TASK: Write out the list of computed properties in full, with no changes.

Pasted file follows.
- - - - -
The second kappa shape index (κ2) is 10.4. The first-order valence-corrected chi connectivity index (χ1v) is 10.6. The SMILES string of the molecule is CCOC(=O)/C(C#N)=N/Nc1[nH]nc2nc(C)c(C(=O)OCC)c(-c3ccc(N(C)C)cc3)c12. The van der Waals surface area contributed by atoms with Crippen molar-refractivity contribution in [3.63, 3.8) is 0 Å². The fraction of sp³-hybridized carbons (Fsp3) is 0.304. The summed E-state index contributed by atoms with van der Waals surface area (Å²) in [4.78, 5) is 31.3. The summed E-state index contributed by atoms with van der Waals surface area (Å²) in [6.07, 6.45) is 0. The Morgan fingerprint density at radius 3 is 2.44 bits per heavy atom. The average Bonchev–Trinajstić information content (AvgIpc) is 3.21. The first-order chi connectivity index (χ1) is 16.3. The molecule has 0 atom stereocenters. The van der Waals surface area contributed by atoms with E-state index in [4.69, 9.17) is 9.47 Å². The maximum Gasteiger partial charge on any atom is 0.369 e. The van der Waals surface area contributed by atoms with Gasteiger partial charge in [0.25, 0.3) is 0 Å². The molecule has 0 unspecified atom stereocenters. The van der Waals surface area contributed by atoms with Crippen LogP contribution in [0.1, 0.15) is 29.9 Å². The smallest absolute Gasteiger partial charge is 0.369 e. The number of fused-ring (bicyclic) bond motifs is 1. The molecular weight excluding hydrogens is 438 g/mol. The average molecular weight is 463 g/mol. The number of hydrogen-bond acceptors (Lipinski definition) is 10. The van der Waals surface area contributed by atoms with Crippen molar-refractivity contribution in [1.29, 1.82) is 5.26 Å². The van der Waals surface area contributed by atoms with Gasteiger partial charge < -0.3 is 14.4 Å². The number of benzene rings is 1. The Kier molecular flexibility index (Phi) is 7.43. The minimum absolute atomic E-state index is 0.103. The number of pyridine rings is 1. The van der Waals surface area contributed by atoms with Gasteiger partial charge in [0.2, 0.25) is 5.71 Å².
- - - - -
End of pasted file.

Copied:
The second kappa shape index (κ2) is 10.4. The first-order valence-corrected chi connectivity index (χ1v) is 10.6. The SMILES string of the molecule is CCOC(=O)/C(C#N)=N/Nc1[nH]nc2nc(C)c(C(=O)OCC)c(-c3ccc(N(C)C)cc3)c12. The van der Waals surface area contributed by atoms with Crippen molar-refractivity contribution in [3.63, 3.8) is 0 Å². The fraction of sp³-hybridized carbons (Fsp3) is 0.304. The summed E-state index contributed by atoms with van der Waals surface area (Å²) in [4.78, 5) is 31.3. The summed E-state index contributed by atoms with van der Waals surface area (Å²) in [6.07, 6.45) is 0. The Morgan fingerprint density at radius 3 is 2.44 bits per heavy atom. The average Bonchev–Trinajstić information content (AvgIpc) is 3.21. The first-order chi connectivity index (χ1) is 16.3. The molecule has 0 atom stereocenters. The van der Waals surface area contributed by atoms with E-state index in [4.69, 9.17) is 9.47 Å². The maximum Gasteiger partial charge on any atom is 0.369 e. The van der Waals surface area contributed by atoms with Gasteiger partial charge in [0.25, 0.3) is 0 Å². The molecule has 0 unspecified atom stereocenters. The van der Waals surface area contributed by atoms with Crippen LogP contribution in [0.1, 0.15) is 29.9 Å². The smallest absolute Gasteiger partial charge is 0.369 e. The number of fused-ring (bicyclic) bond motifs is 1. The molecular weight excluding hydrogens is 438 g/mol. The average molecular weight is 463 g/mol. The number of hydrogen-bond acceptors (Lipinski definition) is 10. The van der Waals surface area contributed by atoms with Crippen molar-refractivity contribution in [1.29, 1.82) is 5.26 Å². The van der Waals surface area contributed by atoms with Gasteiger partial charge < -0.3 is 14.4 Å². The number of benzene rings is 1. The Kier molecular flexibility index (Phi) is 7.43. The minimum absolute atomic E-state index is 0.103. The number of pyridine rings is 1. The van der Waals surface area contributed by atoms with Gasteiger partial charge in [0.2, 0.25) is 5.71 Å².